I personally found it charming, that Soo Hyun’s so candid and forthright, that she’s told Ga On multiple times that she likes him, and wants to marry him, and yet, this hasn’t affected their friendship.
This kind of thing, where feelings like this – which most people fear will ruin friendships, or simply change everything – are just allowed to be out there, and breathe, and not have any effect on the friendship whatsoever, really gets me right in the heart.
I loved that there’s this degree of comfort and openness between Ga On and Soo Hyun.
However, once we get past this initial context-setting stage, Soo Hyun is basically relegated to the sidelines, to function mostly as Ga On’s sounding board and source of support.
Therefore, once Show starts serving up the sweeter moments between Ga On and Soo Hyun in episode 13, I had a feeling that Soo Hyun might not make it out of this alive.
It’s clear that Show sees Soo Hyun as too secondary of a character to warrant a proper loveline with Ga On.
Therefore, the only explanation for Show suddenly amping up the sweetness and connection between her and Ga On, even taking their relationship to a romantic place, is that Show had planned to rip that sweetness away from us, after serving it up, to maximize the pain and the shock value.
From the way everything shakes out, it does appear to me like Show was planning to kill her off, all along, as a way to galvanize Ga On into reconsidering his moral stance.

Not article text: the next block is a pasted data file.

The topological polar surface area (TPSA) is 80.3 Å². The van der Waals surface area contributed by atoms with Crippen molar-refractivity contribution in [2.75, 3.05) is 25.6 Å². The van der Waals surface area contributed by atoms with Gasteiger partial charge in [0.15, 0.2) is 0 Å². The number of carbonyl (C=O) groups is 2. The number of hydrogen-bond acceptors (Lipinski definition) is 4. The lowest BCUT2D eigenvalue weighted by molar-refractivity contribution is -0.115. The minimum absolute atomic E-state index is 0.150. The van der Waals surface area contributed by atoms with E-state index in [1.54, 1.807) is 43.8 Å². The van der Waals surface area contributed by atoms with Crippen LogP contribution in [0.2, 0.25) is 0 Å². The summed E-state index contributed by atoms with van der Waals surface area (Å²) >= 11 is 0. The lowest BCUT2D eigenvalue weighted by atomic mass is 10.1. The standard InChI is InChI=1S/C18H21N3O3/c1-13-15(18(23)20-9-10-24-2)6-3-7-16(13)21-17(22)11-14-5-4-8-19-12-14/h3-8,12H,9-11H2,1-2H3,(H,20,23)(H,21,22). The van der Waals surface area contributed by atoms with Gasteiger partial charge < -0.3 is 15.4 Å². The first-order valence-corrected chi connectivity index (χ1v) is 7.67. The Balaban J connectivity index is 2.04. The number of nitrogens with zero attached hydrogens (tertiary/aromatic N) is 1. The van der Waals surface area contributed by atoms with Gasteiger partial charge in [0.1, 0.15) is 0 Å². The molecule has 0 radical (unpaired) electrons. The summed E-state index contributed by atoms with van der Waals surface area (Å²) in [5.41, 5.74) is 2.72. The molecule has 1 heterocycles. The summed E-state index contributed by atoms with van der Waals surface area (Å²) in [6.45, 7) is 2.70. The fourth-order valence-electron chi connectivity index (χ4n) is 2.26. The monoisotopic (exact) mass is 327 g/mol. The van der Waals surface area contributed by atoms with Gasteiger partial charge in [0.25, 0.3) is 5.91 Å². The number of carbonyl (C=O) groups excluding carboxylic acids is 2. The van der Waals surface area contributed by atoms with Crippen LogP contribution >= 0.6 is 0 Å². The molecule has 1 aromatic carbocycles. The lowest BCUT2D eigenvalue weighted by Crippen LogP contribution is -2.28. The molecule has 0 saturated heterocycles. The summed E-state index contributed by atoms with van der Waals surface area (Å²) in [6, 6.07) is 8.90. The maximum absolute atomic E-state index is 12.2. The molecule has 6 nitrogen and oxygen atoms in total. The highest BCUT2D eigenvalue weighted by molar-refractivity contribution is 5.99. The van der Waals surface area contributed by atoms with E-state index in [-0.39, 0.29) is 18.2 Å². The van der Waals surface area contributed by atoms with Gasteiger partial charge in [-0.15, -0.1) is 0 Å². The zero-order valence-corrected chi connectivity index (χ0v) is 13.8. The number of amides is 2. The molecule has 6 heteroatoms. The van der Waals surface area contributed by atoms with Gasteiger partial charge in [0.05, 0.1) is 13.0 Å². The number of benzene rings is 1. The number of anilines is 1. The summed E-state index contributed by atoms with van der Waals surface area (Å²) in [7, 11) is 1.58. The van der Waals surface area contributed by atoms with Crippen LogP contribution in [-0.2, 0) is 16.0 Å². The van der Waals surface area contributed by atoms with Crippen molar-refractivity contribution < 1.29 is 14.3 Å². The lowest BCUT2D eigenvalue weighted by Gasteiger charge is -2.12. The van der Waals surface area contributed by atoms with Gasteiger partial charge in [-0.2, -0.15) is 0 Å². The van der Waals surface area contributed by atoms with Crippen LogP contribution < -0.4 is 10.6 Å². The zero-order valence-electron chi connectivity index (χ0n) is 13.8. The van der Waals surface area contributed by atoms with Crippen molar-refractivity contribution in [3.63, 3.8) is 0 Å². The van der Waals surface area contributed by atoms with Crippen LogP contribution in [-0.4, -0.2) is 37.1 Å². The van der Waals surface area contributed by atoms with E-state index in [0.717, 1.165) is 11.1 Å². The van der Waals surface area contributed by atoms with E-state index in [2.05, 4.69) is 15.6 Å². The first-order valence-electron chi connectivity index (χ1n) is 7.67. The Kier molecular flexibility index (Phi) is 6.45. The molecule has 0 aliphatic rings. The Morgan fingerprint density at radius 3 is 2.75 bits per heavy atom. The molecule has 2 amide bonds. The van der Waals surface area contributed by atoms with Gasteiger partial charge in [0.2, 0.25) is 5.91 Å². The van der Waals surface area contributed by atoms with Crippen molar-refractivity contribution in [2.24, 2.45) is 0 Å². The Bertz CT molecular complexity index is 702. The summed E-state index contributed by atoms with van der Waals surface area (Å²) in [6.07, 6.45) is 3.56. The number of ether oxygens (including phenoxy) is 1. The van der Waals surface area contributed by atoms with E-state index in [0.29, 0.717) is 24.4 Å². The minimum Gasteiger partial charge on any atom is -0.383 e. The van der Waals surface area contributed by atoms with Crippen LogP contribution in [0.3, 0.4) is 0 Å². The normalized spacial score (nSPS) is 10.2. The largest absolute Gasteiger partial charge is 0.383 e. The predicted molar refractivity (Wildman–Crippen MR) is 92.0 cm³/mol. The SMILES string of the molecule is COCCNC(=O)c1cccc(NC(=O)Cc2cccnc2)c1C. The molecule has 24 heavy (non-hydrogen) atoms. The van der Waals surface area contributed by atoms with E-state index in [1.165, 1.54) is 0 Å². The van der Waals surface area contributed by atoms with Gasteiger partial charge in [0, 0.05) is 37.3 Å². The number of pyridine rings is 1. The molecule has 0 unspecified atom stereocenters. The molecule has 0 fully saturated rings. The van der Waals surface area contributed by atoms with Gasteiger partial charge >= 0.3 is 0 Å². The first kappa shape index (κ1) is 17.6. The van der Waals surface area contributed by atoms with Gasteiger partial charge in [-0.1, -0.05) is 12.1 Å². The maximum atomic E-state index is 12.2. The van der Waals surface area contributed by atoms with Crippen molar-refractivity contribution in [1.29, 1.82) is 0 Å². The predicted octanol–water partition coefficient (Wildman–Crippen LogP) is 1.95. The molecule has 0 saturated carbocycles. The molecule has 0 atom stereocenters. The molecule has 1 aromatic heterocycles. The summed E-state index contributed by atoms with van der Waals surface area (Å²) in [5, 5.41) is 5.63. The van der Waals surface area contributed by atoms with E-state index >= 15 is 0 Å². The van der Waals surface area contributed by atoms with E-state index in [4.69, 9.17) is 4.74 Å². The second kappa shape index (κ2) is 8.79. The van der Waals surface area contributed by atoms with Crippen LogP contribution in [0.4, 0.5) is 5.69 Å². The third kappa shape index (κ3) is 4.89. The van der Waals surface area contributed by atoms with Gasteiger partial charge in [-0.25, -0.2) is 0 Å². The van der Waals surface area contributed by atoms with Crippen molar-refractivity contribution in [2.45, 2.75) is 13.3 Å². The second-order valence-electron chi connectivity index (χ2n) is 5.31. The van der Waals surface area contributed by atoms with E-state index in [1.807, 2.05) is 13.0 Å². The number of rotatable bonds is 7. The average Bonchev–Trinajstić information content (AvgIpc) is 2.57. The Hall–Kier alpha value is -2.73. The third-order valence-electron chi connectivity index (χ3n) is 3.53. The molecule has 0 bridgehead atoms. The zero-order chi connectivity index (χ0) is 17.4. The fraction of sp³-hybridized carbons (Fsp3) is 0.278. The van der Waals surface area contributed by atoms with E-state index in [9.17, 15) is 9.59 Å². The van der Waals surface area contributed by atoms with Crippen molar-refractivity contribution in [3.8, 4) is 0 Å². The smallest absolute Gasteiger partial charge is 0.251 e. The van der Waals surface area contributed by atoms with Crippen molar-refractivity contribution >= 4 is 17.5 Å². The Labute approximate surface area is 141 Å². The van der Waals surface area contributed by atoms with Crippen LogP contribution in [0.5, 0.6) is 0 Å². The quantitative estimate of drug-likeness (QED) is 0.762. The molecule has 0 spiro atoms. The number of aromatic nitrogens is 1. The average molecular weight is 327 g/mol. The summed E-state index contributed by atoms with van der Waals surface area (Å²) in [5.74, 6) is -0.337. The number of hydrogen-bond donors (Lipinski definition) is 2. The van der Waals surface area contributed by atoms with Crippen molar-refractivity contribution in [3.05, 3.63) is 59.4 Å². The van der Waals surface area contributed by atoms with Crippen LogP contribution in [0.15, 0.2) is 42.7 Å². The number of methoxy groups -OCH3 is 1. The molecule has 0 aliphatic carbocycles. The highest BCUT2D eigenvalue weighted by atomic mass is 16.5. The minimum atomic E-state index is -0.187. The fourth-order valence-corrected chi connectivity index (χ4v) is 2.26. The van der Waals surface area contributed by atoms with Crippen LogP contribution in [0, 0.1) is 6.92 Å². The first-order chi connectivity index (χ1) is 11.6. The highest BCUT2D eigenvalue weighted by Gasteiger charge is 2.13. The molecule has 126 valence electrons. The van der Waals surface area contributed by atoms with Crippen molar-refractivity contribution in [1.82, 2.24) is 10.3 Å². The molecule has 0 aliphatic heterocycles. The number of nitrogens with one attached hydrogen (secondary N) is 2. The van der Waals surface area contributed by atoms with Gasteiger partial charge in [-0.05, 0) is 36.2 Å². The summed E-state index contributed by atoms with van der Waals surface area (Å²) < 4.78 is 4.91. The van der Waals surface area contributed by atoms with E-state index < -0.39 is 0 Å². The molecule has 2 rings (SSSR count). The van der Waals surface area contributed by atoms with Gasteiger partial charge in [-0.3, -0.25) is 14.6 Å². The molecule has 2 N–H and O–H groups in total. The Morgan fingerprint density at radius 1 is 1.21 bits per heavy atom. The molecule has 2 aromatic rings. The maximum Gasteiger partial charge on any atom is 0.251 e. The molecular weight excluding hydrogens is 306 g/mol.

And, ok, I take the point that it would have to be Something Big, that would get Ga On to reconsider his disillusionment with society at large, and with the justice system in particular, since Show took pains to get him from Point A (our initial moral compass) to Point B (throwing in his lot with Yo Han).
That took a total of 8 episodes, and so with just a couple of episodes left to our finale, Ga On’s second turnaround, from Point B to roughly Point A (or some variation of Point A), would have to be fast and effective, since we don’t have much story time left.
What better way than to take away the person Ga On cares about most in the world, and then force him to frame everything he does, in terms of how she would have felt about it, and whether she would have approved?
For the record, I’m not exactly thrilled with Show’s treatment of Soo Hyun; I’m just.. deconstructing Show’s thinking, a little bit. I can see what Show’s gunning for, basically.
Also, what a blow to Ga On, to be confronted with the idea that the shooter had most likely actually been aiming for him, and Soo Hyun had gotten shot, because she’d been on her way to him. That would definitely also make him reconsider everything he’s done, while aligning himself with Yo Han.
Altogether, a classic case of “fridging,” wouldn’t you say?
Jang Young Nam as Minister Cha
Out of our various baddies, I found Minister Cha nicely compelling, thanks to Jang Young Nam’s delivery.